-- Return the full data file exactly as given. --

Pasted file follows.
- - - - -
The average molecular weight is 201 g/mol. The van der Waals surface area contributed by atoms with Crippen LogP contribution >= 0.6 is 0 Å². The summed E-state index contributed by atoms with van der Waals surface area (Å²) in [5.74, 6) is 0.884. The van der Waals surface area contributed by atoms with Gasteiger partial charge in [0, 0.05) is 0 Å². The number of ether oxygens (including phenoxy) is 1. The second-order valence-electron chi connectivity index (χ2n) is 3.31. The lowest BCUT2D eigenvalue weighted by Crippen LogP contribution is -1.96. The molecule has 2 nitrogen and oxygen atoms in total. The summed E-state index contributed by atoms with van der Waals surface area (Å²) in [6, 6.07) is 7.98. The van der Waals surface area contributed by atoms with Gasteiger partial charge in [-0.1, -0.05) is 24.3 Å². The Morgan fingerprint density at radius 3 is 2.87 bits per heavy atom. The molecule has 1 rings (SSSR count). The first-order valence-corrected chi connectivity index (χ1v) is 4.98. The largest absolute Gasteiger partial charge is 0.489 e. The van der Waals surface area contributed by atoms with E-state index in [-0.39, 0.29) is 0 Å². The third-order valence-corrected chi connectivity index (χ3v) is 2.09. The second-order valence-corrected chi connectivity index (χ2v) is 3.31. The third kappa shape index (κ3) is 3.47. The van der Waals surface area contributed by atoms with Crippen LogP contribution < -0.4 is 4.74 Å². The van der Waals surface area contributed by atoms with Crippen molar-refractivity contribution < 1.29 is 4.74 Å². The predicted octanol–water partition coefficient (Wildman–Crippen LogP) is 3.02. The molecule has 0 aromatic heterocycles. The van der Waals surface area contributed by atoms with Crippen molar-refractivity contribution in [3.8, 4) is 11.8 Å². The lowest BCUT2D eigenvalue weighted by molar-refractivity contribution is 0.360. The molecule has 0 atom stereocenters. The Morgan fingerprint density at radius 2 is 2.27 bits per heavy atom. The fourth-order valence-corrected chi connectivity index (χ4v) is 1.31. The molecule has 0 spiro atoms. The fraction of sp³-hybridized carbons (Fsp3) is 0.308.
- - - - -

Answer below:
The average molecular weight is 201 g/mol. The van der Waals surface area contributed by atoms with Crippen LogP contribution >= 0.6 is 0 Å². The summed E-state index contributed by atoms with van der Waals surface area (Å²) in [5.74, 6) is 0.884. The van der Waals surface area contributed by atoms with Gasteiger partial charge in [0, 0.05) is 0 Å². The number of ether oxygens (including phenoxy) is 1. The second-order valence-electron chi connectivity index (χ2n) is 3.31. The lowest BCUT2D eigenvalue weighted by Crippen LogP contribution is -1.96. The molecule has 2 nitrogen and oxygen atoms in total. The summed E-state index contributed by atoms with van der Waals surface area (Å²) in [6, 6.07) is 7.98. The van der Waals surface area contributed by atoms with Gasteiger partial charge in [-0.1, -0.05) is 24.3 Å². The Morgan fingerprint density at radius 3 is 2.87 bits per heavy atom. The molecule has 1 rings (SSSR count). The first-order valence-corrected chi connectivity index (χ1v) is 4.98. The largest absolute Gasteiger partial charge is 0.489 e. The van der Waals surface area contributed by atoms with E-state index in [-0.39, 0.29) is 0 Å². The third-order valence-corrected chi connectivity index (χ3v) is 2.09. The second-order valence-corrected chi connectivity index (χ2v) is 3.31. The third kappa shape index (κ3) is 3.47. The van der Waals surface area contributed by atoms with Crippen LogP contribution < -0.4 is 4.74 Å². The van der Waals surface area contributed by atoms with Crippen molar-refractivity contribution < 1.29 is 4.74 Å². The predicted octanol–water partition coefficient (Wildman–Crippen LogP) is 3.02. The molecule has 0 aromatic heterocycles. The van der Waals surface area contributed by atoms with Crippen molar-refractivity contribution in [3.8, 4) is 11.8 Å². The lowest BCUT2D eigenvalue weighted by molar-refractivity contribution is 0.360. The molecule has 0 atom stereocenters. The Morgan fingerprint density at radius 2 is 2.27 bits per heavy atom. The fourth-order valence-corrected chi connectivity index (χ4v) is 1.31. The molecule has 0 spiro atoms. The fraction of sp³-hybridized carbons (Fsp3) is 0.308.